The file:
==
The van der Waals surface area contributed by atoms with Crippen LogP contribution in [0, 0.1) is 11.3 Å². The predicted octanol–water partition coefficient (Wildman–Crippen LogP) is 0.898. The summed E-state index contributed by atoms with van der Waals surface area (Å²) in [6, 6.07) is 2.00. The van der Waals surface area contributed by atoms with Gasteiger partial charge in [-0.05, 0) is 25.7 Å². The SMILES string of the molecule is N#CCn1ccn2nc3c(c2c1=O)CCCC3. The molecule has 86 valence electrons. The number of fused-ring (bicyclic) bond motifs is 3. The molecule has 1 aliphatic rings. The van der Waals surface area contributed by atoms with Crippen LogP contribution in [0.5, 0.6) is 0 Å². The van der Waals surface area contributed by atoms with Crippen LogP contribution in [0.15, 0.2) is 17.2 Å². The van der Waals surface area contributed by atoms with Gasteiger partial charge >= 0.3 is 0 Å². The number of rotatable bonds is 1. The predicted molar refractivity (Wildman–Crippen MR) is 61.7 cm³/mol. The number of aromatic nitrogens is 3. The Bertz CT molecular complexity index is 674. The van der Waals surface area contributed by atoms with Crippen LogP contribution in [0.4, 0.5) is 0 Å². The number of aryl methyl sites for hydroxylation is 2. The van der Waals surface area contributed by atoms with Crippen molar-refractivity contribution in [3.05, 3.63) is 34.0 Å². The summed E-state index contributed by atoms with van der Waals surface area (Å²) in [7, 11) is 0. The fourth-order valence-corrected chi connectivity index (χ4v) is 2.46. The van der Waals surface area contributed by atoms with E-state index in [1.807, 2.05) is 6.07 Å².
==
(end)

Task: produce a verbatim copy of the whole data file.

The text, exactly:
The van der Waals surface area contributed by atoms with Crippen LogP contribution in [0, 0.1) is 11.3 Å². The predicted octanol–water partition coefficient (Wildman–Crippen LogP) is 0.898. The summed E-state index contributed by atoms with van der Waals surface area (Å²) in [6, 6.07) is 2.00. The van der Waals surface area contributed by atoms with Gasteiger partial charge in [-0.05, 0) is 25.7 Å². The SMILES string of the molecule is N#CCn1ccn2nc3c(c2c1=O)CCCC3. The molecule has 86 valence electrons. The number of fused-ring (bicyclic) bond motifs is 3. The molecule has 1 aliphatic rings. The van der Waals surface area contributed by atoms with Crippen LogP contribution in [0.5, 0.6) is 0 Å². The van der Waals surface area contributed by atoms with Crippen LogP contribution in [0.15, 0.2) is 17.2 Å². The van der Waals surface area contributed by atoms with Gasteiger partial charge >= 0.3 is 0 Å². The number of rotatable bonds is 1. The predicted molar refractivity (Wildman–Crippen MR) is 61.7 cm³/mol. The number of aromatic nitrogens is 3. The Bertz CT molecular complexity index is 674. The van der Waals surface area contributed by atoms with Crippen LogP contribution in [0.4, 0.5) is 0 Å². The number of aryl methyl sites for hydroxylation is 2. The van der Waals surface area contributed by atoms with Crippen molar-refractivity contribution in [3.05, 3.63) is 34.0 Å². The summed E-state index contributed by atoms with van der Waals surface area (Å²) in [7, 11) is 0. The fourth-order valence-corrected chi connectivity index (χ4v) is 2.46. The van der Waals surface area contributed by atoms with E-state index in [1.807, 2.05) is 6.07 Å².